BBC broke OFCOM rules after filming man in ambulance

Fresh vow for more paramedics. Picture: John Devlin
Fresh vow for more paramedics. Picture: John Devlin
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THE BBC has been criticised for breaching broadcasting rules after it showed footage of a civil servant receiving medical treatment after falling on a Christmas night out.

An edition of Reporting Scotland showed footage of the man being cared for in an ambulance by paramedics in a report on alcohol-related medical call-outs.

We also noted that during the unedited footage Mr F repeatedly indicated that he did not want to be filmed or for the footage to be subsequently broadcast.

OFCOM

He had fallen in Glasgow city centre after an office Christmas party and the report, by BBC health correspondent Eleanor Bradford, also showed his wife arriving on the scene.

Although the couple’s faces were obscured, they said they could be easily identified in the programme and complained to media watchdog Ofcom that they had not given consent for the footage to be shown.

The regulator launched an investigation and have now found that the BBC breached the privacy of the man, known as Mr F.

In a written ruling, Ofcom said: “Ofcom accepted that Mr F was filmed openly by the programme makers and that he was informed that he was being filmed by the BBC.

“However, we noted the sensitive nature of the footage obtained and the fact Mr F was filmed whilst injured, not only in a public place (i.e. on the street outside the public house), but also as he received medical treatment in an ambulance.

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“We also noted that Mr F provided personal information about himself (notably, his full name, date of birth, home address and medical history).

“We considered that, in these circumstances, in which he was receiving medical treatment, a particularly sensitive situation, he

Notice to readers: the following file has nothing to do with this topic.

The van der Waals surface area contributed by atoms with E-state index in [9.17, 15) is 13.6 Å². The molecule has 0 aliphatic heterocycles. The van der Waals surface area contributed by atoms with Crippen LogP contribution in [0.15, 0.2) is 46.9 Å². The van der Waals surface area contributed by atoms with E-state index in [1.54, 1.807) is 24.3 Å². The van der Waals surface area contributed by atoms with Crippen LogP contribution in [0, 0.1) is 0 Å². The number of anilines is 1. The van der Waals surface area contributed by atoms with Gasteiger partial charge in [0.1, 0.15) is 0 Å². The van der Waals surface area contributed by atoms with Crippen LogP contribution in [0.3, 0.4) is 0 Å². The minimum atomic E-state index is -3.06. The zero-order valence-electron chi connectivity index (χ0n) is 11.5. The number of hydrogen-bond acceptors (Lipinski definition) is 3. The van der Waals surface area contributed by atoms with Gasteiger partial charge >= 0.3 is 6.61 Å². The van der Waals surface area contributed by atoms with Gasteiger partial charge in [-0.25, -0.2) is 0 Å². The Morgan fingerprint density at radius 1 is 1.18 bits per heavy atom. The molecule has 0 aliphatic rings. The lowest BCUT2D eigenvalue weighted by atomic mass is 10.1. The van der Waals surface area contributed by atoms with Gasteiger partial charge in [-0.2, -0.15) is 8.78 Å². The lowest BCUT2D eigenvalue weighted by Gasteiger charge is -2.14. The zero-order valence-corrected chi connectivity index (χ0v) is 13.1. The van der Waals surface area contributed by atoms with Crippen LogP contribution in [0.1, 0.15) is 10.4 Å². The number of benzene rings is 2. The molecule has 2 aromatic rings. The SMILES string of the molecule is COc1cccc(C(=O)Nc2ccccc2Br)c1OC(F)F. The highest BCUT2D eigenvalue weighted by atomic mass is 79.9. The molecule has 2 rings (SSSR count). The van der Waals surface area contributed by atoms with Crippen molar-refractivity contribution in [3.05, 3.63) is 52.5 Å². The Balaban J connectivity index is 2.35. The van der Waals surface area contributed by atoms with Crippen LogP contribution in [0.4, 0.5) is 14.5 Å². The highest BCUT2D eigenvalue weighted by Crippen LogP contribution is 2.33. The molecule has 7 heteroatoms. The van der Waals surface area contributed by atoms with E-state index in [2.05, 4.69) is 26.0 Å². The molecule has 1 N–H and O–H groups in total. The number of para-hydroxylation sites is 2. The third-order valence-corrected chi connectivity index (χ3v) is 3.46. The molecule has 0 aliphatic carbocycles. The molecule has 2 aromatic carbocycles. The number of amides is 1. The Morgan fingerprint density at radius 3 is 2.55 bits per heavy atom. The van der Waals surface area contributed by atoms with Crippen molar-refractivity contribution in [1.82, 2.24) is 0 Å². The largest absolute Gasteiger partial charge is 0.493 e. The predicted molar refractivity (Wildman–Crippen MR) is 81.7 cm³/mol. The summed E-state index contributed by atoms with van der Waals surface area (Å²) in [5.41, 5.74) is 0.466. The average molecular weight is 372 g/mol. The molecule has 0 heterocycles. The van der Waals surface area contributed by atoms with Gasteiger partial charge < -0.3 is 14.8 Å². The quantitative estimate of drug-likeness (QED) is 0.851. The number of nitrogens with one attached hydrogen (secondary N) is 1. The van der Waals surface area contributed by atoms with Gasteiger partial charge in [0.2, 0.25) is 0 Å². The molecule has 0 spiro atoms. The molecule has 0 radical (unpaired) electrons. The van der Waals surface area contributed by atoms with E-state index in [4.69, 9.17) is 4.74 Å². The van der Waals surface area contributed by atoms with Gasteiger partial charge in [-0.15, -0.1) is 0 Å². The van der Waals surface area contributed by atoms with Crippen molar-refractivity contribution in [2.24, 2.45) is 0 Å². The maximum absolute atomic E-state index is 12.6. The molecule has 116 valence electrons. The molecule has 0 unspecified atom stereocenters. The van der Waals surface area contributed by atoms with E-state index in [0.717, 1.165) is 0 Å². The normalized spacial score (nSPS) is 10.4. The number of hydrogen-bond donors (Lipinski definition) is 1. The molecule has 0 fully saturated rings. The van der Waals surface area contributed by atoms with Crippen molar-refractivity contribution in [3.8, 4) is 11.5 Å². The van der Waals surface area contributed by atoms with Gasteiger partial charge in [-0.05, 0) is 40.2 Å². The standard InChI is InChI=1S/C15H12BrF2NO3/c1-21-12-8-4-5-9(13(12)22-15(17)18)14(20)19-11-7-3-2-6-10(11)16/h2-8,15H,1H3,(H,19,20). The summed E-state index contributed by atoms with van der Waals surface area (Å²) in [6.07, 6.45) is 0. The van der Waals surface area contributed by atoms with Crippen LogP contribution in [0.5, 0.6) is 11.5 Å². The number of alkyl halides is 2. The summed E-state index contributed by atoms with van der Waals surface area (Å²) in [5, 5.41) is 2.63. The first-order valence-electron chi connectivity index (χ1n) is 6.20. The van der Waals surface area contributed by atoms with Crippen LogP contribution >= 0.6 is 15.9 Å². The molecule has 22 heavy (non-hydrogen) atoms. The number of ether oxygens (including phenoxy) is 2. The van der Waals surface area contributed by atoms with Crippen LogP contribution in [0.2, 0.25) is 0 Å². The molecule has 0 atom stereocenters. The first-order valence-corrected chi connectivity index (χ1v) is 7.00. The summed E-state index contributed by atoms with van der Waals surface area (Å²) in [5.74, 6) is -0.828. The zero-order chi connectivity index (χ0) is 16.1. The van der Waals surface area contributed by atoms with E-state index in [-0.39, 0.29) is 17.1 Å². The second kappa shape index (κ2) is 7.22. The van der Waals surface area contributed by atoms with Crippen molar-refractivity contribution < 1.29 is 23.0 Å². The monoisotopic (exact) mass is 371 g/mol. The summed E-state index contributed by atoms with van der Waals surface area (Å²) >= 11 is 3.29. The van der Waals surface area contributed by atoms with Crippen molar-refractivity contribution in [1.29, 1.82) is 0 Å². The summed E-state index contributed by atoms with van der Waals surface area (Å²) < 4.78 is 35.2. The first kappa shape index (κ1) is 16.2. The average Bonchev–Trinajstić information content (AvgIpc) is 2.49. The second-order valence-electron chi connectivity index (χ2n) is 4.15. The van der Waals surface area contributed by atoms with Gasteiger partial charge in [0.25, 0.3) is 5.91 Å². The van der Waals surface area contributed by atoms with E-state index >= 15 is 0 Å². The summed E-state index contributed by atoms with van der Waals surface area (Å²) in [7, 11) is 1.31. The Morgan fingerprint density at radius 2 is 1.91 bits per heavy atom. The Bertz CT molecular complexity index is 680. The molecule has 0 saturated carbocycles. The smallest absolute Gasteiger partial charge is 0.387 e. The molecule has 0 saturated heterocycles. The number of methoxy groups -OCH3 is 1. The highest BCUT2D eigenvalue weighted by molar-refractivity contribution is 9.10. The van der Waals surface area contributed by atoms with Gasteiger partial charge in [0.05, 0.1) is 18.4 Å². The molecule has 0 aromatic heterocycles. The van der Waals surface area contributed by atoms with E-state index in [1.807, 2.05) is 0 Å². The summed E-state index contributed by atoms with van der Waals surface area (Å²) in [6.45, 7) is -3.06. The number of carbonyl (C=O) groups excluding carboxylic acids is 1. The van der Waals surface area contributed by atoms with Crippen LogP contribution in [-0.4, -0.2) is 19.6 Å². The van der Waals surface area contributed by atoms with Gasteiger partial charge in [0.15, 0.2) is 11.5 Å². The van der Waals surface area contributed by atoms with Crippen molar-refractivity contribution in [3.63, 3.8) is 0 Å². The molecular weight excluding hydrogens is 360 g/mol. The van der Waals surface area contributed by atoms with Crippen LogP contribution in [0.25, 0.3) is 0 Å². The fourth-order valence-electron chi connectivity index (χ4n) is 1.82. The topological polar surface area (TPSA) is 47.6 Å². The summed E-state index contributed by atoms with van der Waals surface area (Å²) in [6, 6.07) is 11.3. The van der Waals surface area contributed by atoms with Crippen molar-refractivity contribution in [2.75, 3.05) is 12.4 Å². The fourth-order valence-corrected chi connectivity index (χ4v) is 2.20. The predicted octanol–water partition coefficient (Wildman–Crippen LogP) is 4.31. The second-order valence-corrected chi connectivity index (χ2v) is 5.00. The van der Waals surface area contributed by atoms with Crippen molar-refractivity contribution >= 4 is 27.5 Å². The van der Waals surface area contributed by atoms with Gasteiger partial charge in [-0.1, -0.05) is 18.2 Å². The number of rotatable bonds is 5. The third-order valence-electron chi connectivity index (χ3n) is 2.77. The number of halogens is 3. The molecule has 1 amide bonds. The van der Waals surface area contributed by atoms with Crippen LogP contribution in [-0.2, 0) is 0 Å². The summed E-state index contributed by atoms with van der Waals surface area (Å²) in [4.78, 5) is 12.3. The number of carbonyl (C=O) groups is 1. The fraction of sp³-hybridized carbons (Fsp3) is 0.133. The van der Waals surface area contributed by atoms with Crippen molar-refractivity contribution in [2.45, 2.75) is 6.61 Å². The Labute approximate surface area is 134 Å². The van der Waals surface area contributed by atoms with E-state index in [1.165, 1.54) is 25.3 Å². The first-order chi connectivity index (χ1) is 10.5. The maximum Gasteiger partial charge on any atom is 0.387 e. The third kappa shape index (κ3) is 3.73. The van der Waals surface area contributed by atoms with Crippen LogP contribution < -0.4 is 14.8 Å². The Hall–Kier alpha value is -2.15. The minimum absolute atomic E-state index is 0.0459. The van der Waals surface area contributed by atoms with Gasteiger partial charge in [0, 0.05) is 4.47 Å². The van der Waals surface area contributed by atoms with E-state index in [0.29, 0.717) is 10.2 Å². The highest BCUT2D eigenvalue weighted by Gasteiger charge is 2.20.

had a heightened legitimate expectation of privacy with regard to the obtaining of the footage and information relating to him.

“We also noted that during the unedited footage Mr F repeatedly indicated that he did not want to be filmed or for the footage to be subsequently broadcast.

“Given this, it was clear to Ofcom that Mr F’s consent was neither sought, nor was it given by Mr F, during the filming of the incident.

“We also observed that, as set out above, much of the filming that took place was of Mr F receiving medical treatment in the ambulance, a particularly sensitive situation, and that despite his repeated indications that he did not want to be filmed, the crew continued to do so, which appeared to cause Mr F further agitation and confusion.

“In light of these circumstances, we considered that the means of obtaining the relevant material was not proportionate.

“Having taken all the above factors into consideration, Ofcom considered that, on balance, Mr and Mrs F’s legitimate expectation of privacy in relation to the filming of them outweighed the broadcaster’s right to freedom of expression and the public interest in obtaining the footage.

“Therefore, we found that Mr and Mrs F’s privacy in connection with the obtaining of the material included in the programme

was unwarrantably infringed.”

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The man was referred to in the report as a “civil servant in his fifties” but at one point his wife could be heard on camera saying his first name.

The BBC argued that the report was in the public interest and that they had taken reasonable steps to protect the man’s identity.

The Reporting Scotland programme was broadcast on December 15 last year and was presented by Jackie Bird.

The report which featured the man focused on the impact alcohol-related call outs made over the weekend had on the Scottish Ambulance Service in Glasgow and the delays these call-outs caused to the services’ response to “genuine emergency” incidents.

A BBC Scotland spokesman said: “We accept the ruling and believe, as does Ofcom, that there was genuine public interest in making the programme.

“The ruling states that ‘it was clear that the programme’s purpose was to show the burden placed on emergency services by avoidable alcohol-related call-outs’, though Ofcom felt that more could have been done to disguise the identities of those featured.”

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